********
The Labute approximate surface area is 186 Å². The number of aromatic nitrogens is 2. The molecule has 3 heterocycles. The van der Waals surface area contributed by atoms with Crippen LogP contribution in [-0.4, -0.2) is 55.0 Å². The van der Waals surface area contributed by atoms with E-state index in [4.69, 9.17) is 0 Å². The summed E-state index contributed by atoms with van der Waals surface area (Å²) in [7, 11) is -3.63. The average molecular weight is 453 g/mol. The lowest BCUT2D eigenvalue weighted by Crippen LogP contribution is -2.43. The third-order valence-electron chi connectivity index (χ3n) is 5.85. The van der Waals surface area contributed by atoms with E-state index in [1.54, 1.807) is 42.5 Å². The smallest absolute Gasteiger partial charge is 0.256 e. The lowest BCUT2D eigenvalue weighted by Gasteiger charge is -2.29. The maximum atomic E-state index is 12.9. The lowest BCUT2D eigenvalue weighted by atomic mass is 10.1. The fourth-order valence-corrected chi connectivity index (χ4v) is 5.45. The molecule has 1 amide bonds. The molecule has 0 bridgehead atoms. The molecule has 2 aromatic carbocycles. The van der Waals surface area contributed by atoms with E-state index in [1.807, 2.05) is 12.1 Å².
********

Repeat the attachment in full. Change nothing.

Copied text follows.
The Labute approximate surface area is 186 Å². The number of aromatic nitrogens is 2. The molecule has 3 heterocycles. The van der Waals surface area contributed by atoms with Crippen LogP contribution in [-0.4, -0.2) is 55.0 Å². The van der Waals surface area contributed by atoms with E-state index in [4.69, 9.17) is 0 Å². The summed E-state index contributed by atoms with van der Waals surface area (Å²) in [7, 11) is -3.63. The average molecular weight is 453 g/mol. The lowest BCUT2D eigenvalue weighted by Crippen LogP contribution is -2.43. The third-order valence-electron chi connectivity index (χ3n) is 5.85. The van der Waals surface area contributed by atoms with E-state index in [1.54, 1.807) is 42.5 Å². The smallest absolute Gasteiger partial charge is 0.256 e. The lowest BCUT2D eigenvalue weighted by Gasteiger charge is -2.29. The maximum atomic E-state index is 12.9. The lowest BCUT2D eigenvalue weighted by atomic mass is 10.1. The fourth-order valence-corrected chi connectivity index (χ4v) is 5.45. The molecule has 1 amide bonds. The molecule has 0 bridgehead atoms. The molecule has 2 aromatic carbocycles. The van der Waals surface area contributed by atoms with E-state index in [1.807, 2.05) is 12.1 Å².